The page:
LONDON (Reuters) – Silicon Valley e-cigarette start-up Juul Labs is bringing its small flash drive-sized vaping device to the United Kingdom this week, aiming to reproduce its break-neck U.S. growth overseas.
Since launching in 2015 Juul has transformed the market in the United States, where it now accounts for nearly 70 percent of tracked e-cigarette sales.
Juul says it targets adult smokers, but it has faced scrutiny over the popularity of its products with teenagers. In April the U.S. Food and Drug Administration launched a crackdown on the sale of e-cigarettes and tobacco products to minors, particularly those developed by Juul Labs.
A day after the FDA’s announcement, Juul revealed several initiatives to address the issue, such as earmarking $30 million to support government initiatives to raise the minimum tobacco-buying age.
Grant Winterton, Juul Labs’ president for Europe, the Middle East and Africa, told Reuters that its activities in Britain would adhere from the start to its new “social and public policy”, which calls for using only adults in its marketing and making sure its brand ambassadors are older than 28.
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“It’s true there are too many teens using our product, but they are far the minority,” Winterton said.
Public health advocates are still debating whether e-cigarettes represent a health risk or potential benefit.
The Juul device will be available in 250 vape shops across the UK by the end of this week. A starter pack, including the device and four nicotine pods, will cost about 29.99 pounds ($39.66).
Winterton said Britain was Juul’s third market after the United States and Israel, partly because it has the world’s “most supportive government” when it comes to encouraging smokers to vape. Also on the radar are France, Germany and Italy.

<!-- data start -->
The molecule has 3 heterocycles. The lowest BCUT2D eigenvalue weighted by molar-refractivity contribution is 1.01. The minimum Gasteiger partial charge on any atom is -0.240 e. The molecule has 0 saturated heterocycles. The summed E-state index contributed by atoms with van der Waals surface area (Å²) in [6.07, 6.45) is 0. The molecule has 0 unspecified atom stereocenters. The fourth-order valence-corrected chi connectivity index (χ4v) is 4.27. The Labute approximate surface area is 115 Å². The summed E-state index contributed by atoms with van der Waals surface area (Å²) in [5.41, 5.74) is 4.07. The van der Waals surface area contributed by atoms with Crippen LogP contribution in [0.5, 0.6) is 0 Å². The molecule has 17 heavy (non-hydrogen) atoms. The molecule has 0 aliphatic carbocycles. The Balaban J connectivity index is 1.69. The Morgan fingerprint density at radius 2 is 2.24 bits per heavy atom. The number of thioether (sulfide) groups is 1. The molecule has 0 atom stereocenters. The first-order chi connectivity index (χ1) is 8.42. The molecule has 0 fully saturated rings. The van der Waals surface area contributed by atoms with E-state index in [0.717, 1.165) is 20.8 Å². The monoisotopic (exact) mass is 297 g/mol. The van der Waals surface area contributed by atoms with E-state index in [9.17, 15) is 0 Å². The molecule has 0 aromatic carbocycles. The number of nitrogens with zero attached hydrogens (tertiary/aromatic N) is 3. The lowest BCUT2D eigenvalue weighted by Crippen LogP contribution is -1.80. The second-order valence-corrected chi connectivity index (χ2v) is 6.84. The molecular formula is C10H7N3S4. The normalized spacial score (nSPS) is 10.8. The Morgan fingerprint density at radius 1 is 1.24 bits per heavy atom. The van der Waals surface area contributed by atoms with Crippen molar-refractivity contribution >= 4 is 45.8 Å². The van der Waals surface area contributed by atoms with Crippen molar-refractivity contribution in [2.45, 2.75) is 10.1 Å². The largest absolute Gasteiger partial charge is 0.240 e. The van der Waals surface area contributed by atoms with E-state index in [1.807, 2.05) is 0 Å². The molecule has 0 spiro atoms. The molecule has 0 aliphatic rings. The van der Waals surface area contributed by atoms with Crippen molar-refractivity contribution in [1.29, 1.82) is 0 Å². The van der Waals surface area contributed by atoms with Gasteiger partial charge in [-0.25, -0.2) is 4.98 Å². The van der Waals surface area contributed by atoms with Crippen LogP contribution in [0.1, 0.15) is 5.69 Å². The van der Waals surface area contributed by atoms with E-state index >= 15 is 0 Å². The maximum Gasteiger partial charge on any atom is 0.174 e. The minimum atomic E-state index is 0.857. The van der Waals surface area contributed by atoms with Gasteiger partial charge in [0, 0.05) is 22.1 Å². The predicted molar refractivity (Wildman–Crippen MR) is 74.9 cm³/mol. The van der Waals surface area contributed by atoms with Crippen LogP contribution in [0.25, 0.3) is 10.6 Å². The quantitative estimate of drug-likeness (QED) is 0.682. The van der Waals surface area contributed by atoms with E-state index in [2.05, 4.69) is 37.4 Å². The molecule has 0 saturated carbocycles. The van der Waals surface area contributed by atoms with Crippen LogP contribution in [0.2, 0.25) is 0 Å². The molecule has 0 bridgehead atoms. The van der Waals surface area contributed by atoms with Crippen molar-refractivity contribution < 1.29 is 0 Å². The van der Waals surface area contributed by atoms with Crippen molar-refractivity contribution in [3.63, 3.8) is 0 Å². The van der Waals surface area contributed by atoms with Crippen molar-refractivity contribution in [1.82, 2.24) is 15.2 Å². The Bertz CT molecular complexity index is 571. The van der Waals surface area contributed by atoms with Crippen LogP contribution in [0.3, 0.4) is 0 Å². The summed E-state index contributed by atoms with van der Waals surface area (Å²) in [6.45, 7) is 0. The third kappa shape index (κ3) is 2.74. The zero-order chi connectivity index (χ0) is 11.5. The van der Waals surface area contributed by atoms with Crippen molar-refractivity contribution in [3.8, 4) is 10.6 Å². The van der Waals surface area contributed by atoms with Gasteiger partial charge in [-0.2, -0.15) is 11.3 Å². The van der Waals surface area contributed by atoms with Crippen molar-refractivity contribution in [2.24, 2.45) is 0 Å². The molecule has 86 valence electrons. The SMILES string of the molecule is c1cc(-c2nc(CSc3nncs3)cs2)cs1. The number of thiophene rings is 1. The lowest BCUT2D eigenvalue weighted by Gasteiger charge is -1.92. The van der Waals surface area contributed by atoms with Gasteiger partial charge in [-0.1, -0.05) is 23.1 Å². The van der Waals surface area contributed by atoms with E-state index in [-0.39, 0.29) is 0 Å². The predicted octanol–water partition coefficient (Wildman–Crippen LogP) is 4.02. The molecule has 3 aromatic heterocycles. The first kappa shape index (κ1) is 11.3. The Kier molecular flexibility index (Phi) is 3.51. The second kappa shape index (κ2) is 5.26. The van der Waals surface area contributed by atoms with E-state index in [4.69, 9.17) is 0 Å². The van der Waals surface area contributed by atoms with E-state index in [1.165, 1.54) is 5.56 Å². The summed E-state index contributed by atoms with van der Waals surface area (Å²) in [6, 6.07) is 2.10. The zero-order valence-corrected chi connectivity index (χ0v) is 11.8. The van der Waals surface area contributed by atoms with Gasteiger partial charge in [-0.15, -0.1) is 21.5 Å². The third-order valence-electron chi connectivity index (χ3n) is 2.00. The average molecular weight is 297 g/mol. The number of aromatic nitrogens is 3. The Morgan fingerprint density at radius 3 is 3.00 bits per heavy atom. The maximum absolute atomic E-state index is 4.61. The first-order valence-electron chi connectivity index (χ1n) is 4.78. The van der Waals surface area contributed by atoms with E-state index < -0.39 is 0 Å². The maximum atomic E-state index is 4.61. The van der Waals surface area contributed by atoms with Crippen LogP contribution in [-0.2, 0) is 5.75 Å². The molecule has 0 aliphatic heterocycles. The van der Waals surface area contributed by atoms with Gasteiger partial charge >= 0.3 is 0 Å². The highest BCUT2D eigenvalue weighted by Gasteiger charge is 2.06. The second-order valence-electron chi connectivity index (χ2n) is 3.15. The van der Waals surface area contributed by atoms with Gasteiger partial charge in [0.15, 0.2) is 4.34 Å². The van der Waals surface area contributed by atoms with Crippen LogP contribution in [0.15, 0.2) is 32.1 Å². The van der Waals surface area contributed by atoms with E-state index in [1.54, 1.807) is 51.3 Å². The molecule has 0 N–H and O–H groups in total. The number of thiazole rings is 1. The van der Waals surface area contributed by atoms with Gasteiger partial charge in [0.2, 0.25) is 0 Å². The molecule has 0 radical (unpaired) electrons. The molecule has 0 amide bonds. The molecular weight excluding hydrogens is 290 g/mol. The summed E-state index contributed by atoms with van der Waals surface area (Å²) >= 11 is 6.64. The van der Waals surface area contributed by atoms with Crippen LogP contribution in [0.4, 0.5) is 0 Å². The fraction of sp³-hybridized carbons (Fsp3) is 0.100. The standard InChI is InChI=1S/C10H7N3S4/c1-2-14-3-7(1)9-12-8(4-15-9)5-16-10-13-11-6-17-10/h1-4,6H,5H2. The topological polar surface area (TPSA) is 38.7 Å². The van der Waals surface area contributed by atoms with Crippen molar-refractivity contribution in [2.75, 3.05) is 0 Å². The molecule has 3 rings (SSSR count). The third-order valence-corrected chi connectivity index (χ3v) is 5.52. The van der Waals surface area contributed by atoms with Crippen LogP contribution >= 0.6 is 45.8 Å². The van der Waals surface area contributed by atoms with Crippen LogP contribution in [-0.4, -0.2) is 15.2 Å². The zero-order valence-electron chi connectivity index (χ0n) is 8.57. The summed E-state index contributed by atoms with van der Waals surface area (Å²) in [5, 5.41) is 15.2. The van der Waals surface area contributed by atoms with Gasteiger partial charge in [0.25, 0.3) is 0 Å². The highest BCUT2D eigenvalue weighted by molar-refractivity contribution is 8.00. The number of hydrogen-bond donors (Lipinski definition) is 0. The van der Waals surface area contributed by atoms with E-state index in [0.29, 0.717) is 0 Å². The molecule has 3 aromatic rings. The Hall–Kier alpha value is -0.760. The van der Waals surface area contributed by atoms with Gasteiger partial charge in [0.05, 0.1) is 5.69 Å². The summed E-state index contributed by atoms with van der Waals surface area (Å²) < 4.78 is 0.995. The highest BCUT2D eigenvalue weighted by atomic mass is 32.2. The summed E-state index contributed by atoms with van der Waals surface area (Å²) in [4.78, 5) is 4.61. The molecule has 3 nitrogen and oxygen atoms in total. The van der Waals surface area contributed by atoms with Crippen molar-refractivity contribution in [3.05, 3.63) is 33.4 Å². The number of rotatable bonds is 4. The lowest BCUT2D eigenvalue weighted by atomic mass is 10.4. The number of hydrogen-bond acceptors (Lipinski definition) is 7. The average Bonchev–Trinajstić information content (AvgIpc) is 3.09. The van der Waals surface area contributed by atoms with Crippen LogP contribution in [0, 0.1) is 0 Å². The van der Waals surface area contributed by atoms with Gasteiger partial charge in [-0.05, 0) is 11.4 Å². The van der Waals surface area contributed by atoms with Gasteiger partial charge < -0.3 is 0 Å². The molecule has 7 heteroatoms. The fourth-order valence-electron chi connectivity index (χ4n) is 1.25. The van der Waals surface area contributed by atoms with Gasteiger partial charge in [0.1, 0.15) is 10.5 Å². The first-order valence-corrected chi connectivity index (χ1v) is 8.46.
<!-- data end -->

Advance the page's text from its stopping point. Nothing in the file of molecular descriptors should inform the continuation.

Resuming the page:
The San Francisco-based company recently raised $650 million in equity financing as part of an investment round aimed at raising $1.25 billion, a securities filing showed last week.
A source familiar with the matter said the round would be completed by the end of July and that it valued Juul at more than $15 billion.
Winterton and co-founder James Monsees declined to comment on company valuation, revenue or growth.
Despite many meetings with big tobacco companies, Monsees said he was not interested at the moment in partnerships or a takeover, saying their missions were at odds.
If Juul ever believed that a partnership with one of those companies would help to eliminate cigarettes, then it would take it very seriously, he said.
Apart from increased scrutiny and competition, Juul also faces potential U.S. tariffs on its electronic devices, which are made in China.
“We have a number of different options, but we’re still looking at the implications of the tariffs so we can understand what strategy would be best for us,” Monsees said.
The empty pods are made in China but more of their manufacturing process is moving to the United States, he added.
Reporting by Martinne Geller; Editing by David Goodman